My verdict: cheap and cheerful

Despite being a computer geek since the late Seventies, I'm not quite sure what to make of the Chromebook. Without an internet connection and onboard storage, it's not much use 'on the go'. I don't see it as being popular with business folk, nor do I expect it to play well with younger users already wedded to their laptops and smartphones.

Then again, £229 is a low, low price to pay for web surfing, social networking and media entertainment. So the Chromebook should see solid sales as a second or back-up computer around the home.

2. Apple iPad Mini

Having launched the original iPad, the iPad 2 and the new iPad, Apple has finally got around to producing a baby version of its hit tablet. Famously, the late Steve Jobs, founder of Apple, refused to consider a mini-tablet, so Apple is gambling that he was wrong.


In the US, the entry-level 16GB WiFi version of the iPad Mini retails at $329 (£205.87) excluding sales taxes. On this side of the Atlantic, it goes for £269, or £224.17 excluding VAT. This means that we Brits pay nearly 9% more for an iPad Mini than our American cousins do.

To be honest, I was surprised that Apple chose such a high price point for the iPad Mini. Recent leaks suggested an entry price of £199, which was eagerly described as an 'Android killer'. Apple -- envied throughout the tech industry for its high profit margins -- may have got too greedy this time.

With Apple shares dropping nearly $21 yesterday, it looks like investors agree with me that the iconic firm may have lost its Midas touch.


Comparing sizes, the current iPad measures 9.5 by 7.3 by 0.37 inches (24.1 by 18.6 by 0.9 cm), while the iPad Mini's dimensions are 7.87 by 5.3 by 0.28 inches (20 by 13.5 by 0.7 cm). As for weight, a WiFi-enabled iPad weighs 1.44 lbs (0.65 kg), while the entry-level Mini weighs 0.68 lbs (0.3kg).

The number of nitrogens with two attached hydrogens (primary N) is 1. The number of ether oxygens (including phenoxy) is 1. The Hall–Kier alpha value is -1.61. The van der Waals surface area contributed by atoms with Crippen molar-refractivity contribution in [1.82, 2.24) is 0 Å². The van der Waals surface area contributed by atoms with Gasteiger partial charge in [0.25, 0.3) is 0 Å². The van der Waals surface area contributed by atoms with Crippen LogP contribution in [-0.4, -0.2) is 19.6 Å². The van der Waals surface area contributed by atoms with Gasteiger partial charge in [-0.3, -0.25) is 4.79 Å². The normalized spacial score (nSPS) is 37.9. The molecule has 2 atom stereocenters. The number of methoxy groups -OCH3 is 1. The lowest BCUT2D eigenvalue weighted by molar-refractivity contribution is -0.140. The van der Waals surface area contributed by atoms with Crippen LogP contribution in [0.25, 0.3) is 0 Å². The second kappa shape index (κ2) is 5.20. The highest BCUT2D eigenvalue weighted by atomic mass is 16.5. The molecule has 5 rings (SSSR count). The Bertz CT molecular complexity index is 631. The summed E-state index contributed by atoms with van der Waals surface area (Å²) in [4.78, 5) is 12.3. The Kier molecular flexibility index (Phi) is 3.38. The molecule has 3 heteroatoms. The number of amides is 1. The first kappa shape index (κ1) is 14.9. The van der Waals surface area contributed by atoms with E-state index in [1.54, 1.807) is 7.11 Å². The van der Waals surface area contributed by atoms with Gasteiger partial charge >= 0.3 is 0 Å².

The Mini's screen resolution is 1024 by 768 pixels at 163 pixels per inch, so it lacks the crystal-clear Retina display of the new iPad. There's a 1.2 megapixel FaceTime HD camera which can record 720p HD video, plus a 5MP iSight camera which records 1080p HD video.

As for the central processor, it is the dual-core A5 chip which Apple has been using for a couple of years, so no new chipset for the Mini. Battery life is similar to the new iPad, offering up to 10 hours of surfing, listening to music or watching video.

My verdict: 35% overpriced

I think Apple blew a chance to get the drop on Google, Samsung and other rivals in the market for small tablets. With no Retina screen, a modest resolution and an ageing chipset, the iPad Mini is far too expensive when set alongside the Google Asus Nexus 7 and Amazon's Kindle Fire HD (both with a starting price of £159) and top-end seven-inch tablets.

While the iPad Mini will no doubt appeal to hardcore Apple fans, I'd argue that it's about 35% to 50% too expensive. To really spur sales, Apple should lower the price below £200.

What do you think of the new launches? Will you be getting either of them? Let us know your thoughts in the comment box below.